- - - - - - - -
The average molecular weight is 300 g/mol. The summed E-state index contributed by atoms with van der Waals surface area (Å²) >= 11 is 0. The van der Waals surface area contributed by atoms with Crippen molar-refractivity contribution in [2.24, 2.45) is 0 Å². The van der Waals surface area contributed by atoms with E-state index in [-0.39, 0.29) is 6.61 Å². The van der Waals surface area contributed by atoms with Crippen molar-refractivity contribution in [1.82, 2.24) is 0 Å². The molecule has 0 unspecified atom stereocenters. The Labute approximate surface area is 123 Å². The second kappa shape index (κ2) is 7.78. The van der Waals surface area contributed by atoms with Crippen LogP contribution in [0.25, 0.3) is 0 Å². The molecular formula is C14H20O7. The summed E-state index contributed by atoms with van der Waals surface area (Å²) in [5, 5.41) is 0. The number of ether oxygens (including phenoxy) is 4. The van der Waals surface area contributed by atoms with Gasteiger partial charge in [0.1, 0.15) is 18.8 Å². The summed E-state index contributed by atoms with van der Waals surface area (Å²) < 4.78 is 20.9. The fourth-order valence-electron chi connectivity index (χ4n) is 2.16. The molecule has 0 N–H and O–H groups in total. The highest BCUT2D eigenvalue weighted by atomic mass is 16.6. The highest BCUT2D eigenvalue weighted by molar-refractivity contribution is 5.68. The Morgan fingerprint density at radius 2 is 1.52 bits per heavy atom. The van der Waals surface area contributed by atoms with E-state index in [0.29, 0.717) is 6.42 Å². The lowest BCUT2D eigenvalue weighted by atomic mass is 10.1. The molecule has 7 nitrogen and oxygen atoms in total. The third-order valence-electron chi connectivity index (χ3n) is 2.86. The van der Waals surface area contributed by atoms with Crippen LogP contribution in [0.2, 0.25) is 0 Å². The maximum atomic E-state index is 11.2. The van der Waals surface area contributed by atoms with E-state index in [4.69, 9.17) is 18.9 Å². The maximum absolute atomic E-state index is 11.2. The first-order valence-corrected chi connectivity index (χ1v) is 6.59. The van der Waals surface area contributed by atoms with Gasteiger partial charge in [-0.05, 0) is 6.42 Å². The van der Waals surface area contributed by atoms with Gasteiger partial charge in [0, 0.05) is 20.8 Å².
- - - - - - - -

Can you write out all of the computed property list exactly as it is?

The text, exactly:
The average molecular weight is 300 g/mol. The summed E-state index contributed by atoms with van der Waals surface area (Å²) >= 11 is 0. The van der Waals surface area contributed by atoms with Crippen molar-refractivity contribution in [2.24, 2.45) is 0 Å². The van der Waals surface area contributed by atoms with E-state index in [-0.39, 0.29) is 6.61 Å². The van der Waals surface area contributed by atoms with Crippen molar-refractivity contribution in [1.82, 2.24) is 0 Å². The molecule has 0 unspecified atom stereocenters. The Labute approximate surface area is 123 Å². The second kappa shape index (κ2) is 7.78. The van der Waals surface area contributed by atoms with Crippen LogP contribution in [0.25, 0.3) is 0 Å². The molecular formula is C14H20O7. The summed E-state index contributed by atoms with van der Waals surface area (Å²) in [5, 5.41) is 0. The number of ether oxygens (including phenoxy) is 4. The van der Waals surface area contributed by atoms with Gasteiger partial charge in [0.1, 0.15) is 18.8 Å². The summed E-state index contributed by atoms with van der Waals surface area (Å²) < 4.78 is 20.9. The fourth-order valence-electron chi connectivity index (χ4n) is 2.16. The molecule has 0 N–H and O–H groups in total. The highest BCUT2D eigenvalue weighted by atomic mass is 16.6. The highest BCUT2D eigenvalue weighted by molar-refractivity contribution is 5.68. The Morgan fingerprint density at radius 2 is 1.52 bits per heavy atom. The van der Waals surface area contributed by atoms with E-state index in [0.29, 0.717) is 6.42 Å². The lowest BCUT2D eigenvalue weighted by atomic mass is 10.1. The molecule has 7 nitrogen and oxygen atoms in total. The third-order valence-electron chi connectivity index (χ3n) is 2.86. The van der Waals surface area contributed by atoms with Crippen LogP contribution in [0.2, 0.25) is 0 Å². The maximum atomic E-state index is 11.2. The van der Waals surface area contributed by atoms with E-state index in [4.69, 9.17) is 18.9 Å². The maximum absolute atomic E-state index is 11.2. The first-order valence-corrected chi connectivity index (χ1v) is 6.59. The van der Waals surface area contributed by atoms with Gasteiger partial charge in [-0.05, 0) is 6.42 Å². The van der Waals surface area contributed by atoms with Gasteiger partial charge in [0, 0.05) is 20.8 Å².